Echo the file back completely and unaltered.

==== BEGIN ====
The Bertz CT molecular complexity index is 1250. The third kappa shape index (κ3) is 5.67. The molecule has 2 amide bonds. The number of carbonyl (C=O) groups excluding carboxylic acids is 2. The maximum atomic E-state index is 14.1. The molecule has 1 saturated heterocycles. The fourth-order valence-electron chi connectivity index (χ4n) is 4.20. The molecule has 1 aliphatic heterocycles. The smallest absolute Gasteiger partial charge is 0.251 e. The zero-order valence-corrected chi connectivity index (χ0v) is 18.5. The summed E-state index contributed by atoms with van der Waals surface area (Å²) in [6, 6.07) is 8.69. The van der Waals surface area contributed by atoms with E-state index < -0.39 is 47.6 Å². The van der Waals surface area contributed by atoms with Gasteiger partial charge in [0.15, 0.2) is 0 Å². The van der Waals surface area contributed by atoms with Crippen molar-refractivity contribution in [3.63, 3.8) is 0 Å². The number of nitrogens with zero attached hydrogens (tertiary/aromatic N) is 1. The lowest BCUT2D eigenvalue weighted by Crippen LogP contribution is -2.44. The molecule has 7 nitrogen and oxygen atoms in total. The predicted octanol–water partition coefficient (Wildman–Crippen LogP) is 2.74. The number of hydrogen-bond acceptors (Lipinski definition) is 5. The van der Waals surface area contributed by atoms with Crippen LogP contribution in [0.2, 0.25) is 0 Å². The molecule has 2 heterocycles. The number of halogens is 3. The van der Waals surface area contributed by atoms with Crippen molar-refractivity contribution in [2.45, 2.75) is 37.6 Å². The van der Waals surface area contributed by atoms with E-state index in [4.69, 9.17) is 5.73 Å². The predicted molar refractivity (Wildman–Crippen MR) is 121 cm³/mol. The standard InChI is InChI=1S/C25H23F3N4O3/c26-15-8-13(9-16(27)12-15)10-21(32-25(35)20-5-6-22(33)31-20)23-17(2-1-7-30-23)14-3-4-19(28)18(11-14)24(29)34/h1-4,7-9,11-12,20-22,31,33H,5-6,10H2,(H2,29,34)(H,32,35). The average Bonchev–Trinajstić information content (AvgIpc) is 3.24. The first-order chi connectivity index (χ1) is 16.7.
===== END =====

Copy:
The Bertz CT molecular complexity index is 1250. The third kappa shape index (κ3) is 5.67. The molecule has 2 amide bonds. The number of carbonyl (C=O) groups excluding carboxylic acids is 2. The maximum atomic E-state index is 14.1. The molecule has 1 saturated heterocycles. The fourth-order valence-electron chi connectivity index (χ4n) is 4.20. The molecule has 1 aliphatic heterocycles. The smallest absolute Gasteiger partial charge is 0.251 e. The zero-order valence-corrected chi connectivity index (χ0v) is 18.5. The summed E-state index contributed by atoms with van der Waals surface area (Å²) in [6, 6.07) is 8.69. The van der Waals surface area contributed by atoms with E-state index < -0.39 is 47.6 Å². The van der Waals surface area contributed by atoms with Gasteiger partial charge in [0.15, 0.2) is 0 Å². The van der Waals surface area contributed by atoms with Crippen molar-refractivity contribution in [3.63, 3.8) is 0 Å². The number of nitrogens with zero attached hydrogens (tertiary/aromatic N) is 1. The lowest BCUT2D eigenvalue weighted by Crippen LogP contribution is -2.44. The molecule has 7 nitrogen and oxygen atoms in total. The predicted octanol–water partition coefficient (Wildman–Crippen LogP) is 2.74. The number of hydrogen-bond acceptors (Lipinski definition) is 5. The van der Waals surface area contributed by atoms with Crippen LogP contribution in [0.2, 0.25) is 0 Å². The molecule has 2 heterocycles. The number of halogens is 3. The van der Waals surface area contributed by atoms with Crippen molar-refractivity contribution in [2.45, 2.75) is 37.6 Å². The van der Waals surface area contributed by atoms with E-state index in [4.69, 9.17) is 5.73 Å². The predicted molar refractivity (Wildman–Crippen MR) is 121 cm³/mol. The standard InChI is InChI=1S/C25H23F3N4O3/c26-15-8-13(9-16(27)12-15)10-21(32-25(35)20-5-6-22(33)31-20)23-17(2-1-7-30-23)14-3-4-19(28)18(11-14)24(29)34/h1-4,7-9,11-12,20-22,31,33H,5-6,10H2,(H2,29,34)(H,32,35). The average Bonchev–Trinajstić information content (AvgIpc) is 3.24. The first-order chi connectivity index (χ1) is 16.7.